Infrastructure -- the foundations of a society: urban centers, transport networks, communications, energy distribution systems, farms, factories, mines and such facilities as schools, hospitals, postal services and police and armed forces
This map shows the state of development of the transportation system as a measure of its length per area of land. The darker the color the more developed is the transportation system and hence, a greater the degree of economic development is assumed.
There are other measures of economic development. Many refer to the social conditions of a country.
Human Development Index
GNP per capita is the most used indicator of development yet there are some significant problems with it. Therefore, the United Nations Development Program (UNDP) computes a Human Development Index for each country each year. The human development index (HDI), is composed of three indicators: life expectancy, education (adult literacy and combined secondary and tertiary school enrollment) and real GDP per capita. (Note: for our purposes, GNP and GDP mean the same thing and they are synonymous with income.)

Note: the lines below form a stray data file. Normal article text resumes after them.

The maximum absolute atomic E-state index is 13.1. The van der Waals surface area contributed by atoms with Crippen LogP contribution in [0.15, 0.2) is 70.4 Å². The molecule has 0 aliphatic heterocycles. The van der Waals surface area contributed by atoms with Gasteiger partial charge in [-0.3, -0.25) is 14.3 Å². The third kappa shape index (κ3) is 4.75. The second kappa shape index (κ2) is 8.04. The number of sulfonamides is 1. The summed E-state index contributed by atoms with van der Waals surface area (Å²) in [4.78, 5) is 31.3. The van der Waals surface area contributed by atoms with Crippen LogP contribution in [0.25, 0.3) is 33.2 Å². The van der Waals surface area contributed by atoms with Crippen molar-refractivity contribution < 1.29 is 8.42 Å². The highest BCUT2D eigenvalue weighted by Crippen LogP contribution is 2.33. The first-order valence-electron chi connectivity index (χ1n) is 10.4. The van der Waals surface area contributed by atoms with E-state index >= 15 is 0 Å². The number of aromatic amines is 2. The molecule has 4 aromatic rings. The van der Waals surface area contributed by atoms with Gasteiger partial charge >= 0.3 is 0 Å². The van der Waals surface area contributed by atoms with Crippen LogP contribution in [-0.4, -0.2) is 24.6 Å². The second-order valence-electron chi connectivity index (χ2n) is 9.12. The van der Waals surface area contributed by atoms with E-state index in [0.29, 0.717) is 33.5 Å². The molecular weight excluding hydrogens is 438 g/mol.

CIESIN has a similar classification: The Wellbeing of Nations.
Is it appropriate to divide the world into the More Developed Countries (MDCs) and the Less Developed Countries (LDCs)?
Generally, most people would classify the following realms as LDC's:
1. Sub-Saharan Africa
2. South Asia
3. Southeast Asia
5. North Africa and Southwest Asia
6. Middle America
7. South America
8. the Pacific Realm
The more developed realms generally include:
1. North America
4. Australia / New Zealand
Developing Country Policies for Promoting Growth
Developed Country Policies for Fostering Developing Country Growth